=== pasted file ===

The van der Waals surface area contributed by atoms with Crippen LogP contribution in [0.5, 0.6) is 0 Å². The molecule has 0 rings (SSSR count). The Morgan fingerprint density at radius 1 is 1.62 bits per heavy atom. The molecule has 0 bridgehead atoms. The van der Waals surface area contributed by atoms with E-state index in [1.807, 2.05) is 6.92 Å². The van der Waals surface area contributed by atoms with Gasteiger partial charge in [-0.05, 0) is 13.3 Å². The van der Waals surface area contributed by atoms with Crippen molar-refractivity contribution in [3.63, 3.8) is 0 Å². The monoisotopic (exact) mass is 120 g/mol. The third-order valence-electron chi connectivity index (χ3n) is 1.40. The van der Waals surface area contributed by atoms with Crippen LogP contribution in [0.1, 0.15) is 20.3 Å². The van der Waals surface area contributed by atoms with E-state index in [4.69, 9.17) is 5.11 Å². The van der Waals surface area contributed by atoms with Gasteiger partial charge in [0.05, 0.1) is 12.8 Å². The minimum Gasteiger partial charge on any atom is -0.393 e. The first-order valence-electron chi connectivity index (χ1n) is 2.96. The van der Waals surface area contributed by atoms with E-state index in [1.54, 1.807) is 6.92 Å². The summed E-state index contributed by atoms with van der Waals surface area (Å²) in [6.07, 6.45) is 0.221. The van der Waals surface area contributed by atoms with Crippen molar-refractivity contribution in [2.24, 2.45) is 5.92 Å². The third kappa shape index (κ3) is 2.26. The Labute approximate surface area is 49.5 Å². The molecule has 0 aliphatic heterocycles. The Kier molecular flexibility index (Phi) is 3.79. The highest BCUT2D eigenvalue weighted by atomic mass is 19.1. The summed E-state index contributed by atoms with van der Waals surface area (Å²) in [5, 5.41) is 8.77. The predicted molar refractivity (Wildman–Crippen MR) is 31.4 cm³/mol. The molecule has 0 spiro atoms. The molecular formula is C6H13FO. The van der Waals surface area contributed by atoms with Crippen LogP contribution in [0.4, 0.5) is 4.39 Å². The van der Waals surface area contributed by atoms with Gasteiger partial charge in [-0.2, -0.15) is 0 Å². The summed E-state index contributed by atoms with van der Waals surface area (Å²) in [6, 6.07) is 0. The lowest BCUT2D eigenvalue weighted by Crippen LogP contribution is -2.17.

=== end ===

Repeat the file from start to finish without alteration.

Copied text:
The van der Waals surface area contributed by atoms with Crippen LogP contribution in [0.5, 0.6) is 0 Å². The molecule has 0 rings (SSSR count). The Morgan fingerprint density at radius 1 is 1.62 bits per heavy atom. The molecule has 0 bridgehead atoms. The van der Waals surface area contributed by atoms with E-state index in [1.807, 2.05) is 6.92 Å². The van der Waals surface area contributed by atoms with Gasteiger partial charge in [-0.05, 0) is 13.3 Å². The van der Waals surface area contributed by atoms with Crippen molar-refractivity contribution in [3.63, 3.8) is 0 Å². The monoisotopic (exact) mass is 120 g/mol. The third-order valence-electron chi connectivity index (χ3n) is 1.40. The van der Waals surface area contributed by atoms with Crippen LogP contribution in [0.1, 0.15) is 20.3 Å². The van der Waals surface area contributed by atoms with E-state index in [4.69, 9.17) is 5.11 Å². The van der Waals surface area contributed by atoms with Gasteiger partial charge in [0.05, 0.1) is 12.8 Å². The minimum Gasteiger partial charge on any atom is -0.393 e. The first-order valence-electron chi connectivity index (χ1n) is 2.96. The van der Waals surface area contributed by atoms with E-state index in [1.54, 1.807) is 6.92 Å². The summed E-state index contributed by atoms with van der Waals surface area (Å²) in [6.07, 6.45) is 0.221. The van der Waals surface area contributed by atoms with Crippen molar-refractivity contribution in [2.24, 2.45) is 5.92 Å². The third kappa shape index (κ3) is 2.26. The Labute approximate surface area is 49.5 Å². The molecule has 0 aliphatic heterocycles. The Kier molecular flexibility index (Phi) is 3.79. The highest BCUT2D eigenvalue weighted by atomic mass is 19.1. The summed E-state index contributed by atoms with van der Waals surface area (Å²) in [5, 5.41) is 8.77. The predicted molar refractivity (Wildman–Crippen MR) is 31.4 cm³/mol. The molecule has 0 spiro atoms. The molecular formula is C6H13FO. The van der Waals surface area contributed by atoms with Crippen LogP contribution in [0.4, 0.5) is 4.39 Å². The van der Waals surface area contributed by atoms with Gasteiger partial charge in [-0.2, -0.15) is 0 Å². The summed E-state index contributed by atoms with van der Waals surface area (Å²) in [6, 6.07) is 0. The lowest BCUT2D eigenvalue weighted by Crippen LogP contribution is -2.17.